SCJ Team Studies Impact of Not Being Represented First Court Appearance
Associate Professor Alissa Worden and Ph.D. student Reveka Shteynberg (standing) work with student interns (seated, left to right) Kaitlin Moloney, Emilia Sacco and Molly Strauss in the CAFA office at the School of Criminal Justice. (Photo by Patrick Dodson)
ALBANY, N.Y. (Oct. 23, 2018) — The Sixth Amendment of the United States Constitution guarantees “assistance of counsel” to those facing prosecution, meaning that if a person charged with a crime cannot afford a lawyer, the court will assign one.
But what happens in rural areas where a lawyer might not be available in the middle of the night, or the midst of a winter blizzard? These are the kinds of situations that a research team from the School of Criminal Justice set out to investigate.
As part of the Counsel at First Appearance (CAFA) project, Associate Professor Alissa Pollitz Worden, alums Andrew L.B. Davies and Kirstin A. Morgan, and Ph.D. student Reveka V. Shteynberg have spent years examining the impact of providing counsel at arraignment. The team followed six counties in upstate New York that were awarded grants to initiate programs that ensure legal counsel at first appearance for those arrested.
The project began in 2012 when the state Office of Indigent Legal Services issued the grants. Seeing the possibility for an in-depth, multi-site study, Worden and Davies (that office's director of research) applied for a research grant from the National Institute of Justice, which awarded the team $380,000 in 2014.
“Until recently, outside urban city courts, few jurisdictions could ensure that people arrested and arraigned on misdemeanor or felony charges would have an attorney present to represent their interests, particularly after hours or on weekends, or in jurisdictions whose courts only hold sessions once or twice a week,” said Worden.
“The concern was that in the absence of legal advocacy, the judges would make decisions that err on the side of setting bail that most people can’t make, so the defendant would end up spending more time in jail, with collateral consequences for the defendant as well as the community.”
The project examines the practices being implemented in each county, seeing which worked and which fell short, and how other factors — such as county politics and geography — impacted the process.
“One of the things that was interesting was actually watching the politics in these communities," said Worden. "In one of them, there is a criminal justice counsel that meets monthly and that is a very collaborative county. They address policy issues like, ‘What’s best for the whole system?’
“In other counties, however, there was considerable resistance in other criminal justice agencies to these practices and to the state’s help to this reform. The politics surrounding the implementation became part of the whole story.”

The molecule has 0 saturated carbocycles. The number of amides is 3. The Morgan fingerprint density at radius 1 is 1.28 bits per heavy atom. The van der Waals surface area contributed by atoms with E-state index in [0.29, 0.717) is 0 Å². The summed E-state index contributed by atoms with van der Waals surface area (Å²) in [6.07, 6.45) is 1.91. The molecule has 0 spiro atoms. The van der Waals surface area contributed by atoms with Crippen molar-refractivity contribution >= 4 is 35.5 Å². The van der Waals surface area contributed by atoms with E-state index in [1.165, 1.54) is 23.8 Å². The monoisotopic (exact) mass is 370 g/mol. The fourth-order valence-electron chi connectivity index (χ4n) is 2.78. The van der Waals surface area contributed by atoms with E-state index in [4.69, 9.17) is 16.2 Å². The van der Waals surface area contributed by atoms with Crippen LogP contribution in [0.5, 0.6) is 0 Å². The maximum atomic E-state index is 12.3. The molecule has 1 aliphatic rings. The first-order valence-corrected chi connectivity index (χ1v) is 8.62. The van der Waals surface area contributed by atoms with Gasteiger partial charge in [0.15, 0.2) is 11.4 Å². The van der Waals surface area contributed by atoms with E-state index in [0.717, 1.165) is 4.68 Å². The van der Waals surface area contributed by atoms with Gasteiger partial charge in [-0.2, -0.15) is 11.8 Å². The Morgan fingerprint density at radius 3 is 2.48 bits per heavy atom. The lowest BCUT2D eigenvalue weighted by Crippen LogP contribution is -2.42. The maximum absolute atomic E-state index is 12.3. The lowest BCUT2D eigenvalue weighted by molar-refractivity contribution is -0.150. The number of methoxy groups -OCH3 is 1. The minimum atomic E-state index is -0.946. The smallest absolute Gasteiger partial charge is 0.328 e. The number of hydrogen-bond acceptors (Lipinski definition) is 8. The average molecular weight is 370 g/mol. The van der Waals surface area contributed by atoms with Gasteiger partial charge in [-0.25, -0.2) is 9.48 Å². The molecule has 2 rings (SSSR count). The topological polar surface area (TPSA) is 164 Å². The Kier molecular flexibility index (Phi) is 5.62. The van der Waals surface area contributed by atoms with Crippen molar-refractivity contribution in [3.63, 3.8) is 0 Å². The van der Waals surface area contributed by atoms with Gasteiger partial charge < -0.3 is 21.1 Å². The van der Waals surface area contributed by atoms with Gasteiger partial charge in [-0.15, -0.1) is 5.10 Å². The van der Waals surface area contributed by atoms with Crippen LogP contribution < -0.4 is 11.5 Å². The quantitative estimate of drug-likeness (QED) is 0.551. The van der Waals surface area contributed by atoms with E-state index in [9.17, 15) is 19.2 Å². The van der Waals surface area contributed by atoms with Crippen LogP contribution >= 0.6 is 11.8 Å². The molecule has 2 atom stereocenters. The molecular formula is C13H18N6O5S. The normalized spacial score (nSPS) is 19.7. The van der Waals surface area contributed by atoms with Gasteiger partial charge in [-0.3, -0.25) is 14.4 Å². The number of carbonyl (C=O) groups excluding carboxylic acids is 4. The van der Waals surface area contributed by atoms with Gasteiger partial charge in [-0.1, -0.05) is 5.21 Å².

She added, “In this state, so much of policy is driven by the conditions in New York City that we must explain to people that getting a lawyer to a courthouse at maybe 2 o'clock in the morning in a blizzard could be a two-hour trip. These are isolated towns with maybe only a few lawyers available.”
Over the course of four years, during which 15 interns joined the project, the team made multiple trips to each of the six counties — driving around 14,000 miles, Shteynberg said — investigating the effects that CAFA had on case decisions and outcomes. And in May, their preliminary findings were published in the journal Criminal Justice Policy Review. The results suggest that defendants who have attorneys at arraignment may be more likely to be released on recognizance, less likely to have high bail set and therefore less likely to be jailed pending disposition.
In August the study was the topic of an article in the London School of Economics daily American Politics and Policy blog.
“This has been a very eye-opening experience,” Shteynberg said. “It’s given me a great amount of field research experience working on a large, multi-year grant-funded project which many individuals in my position have not had the opportunity to do.”
She added, “The biggest piece of it was really just doing this kind of policy-relevant research on a large scale — there is so much data, so much information we’re going to be able to publish on for probably decades.
"I’m very fortunate for this opportunity. It’s become more than just a research assistantship. What this has turned into is a collaboration on a huge project that is going to be able to inform a whole host of policy-relevant issues, including issues surrounding the national movements to reform bail and to provide adequate defense counsel to indigent defendants.”
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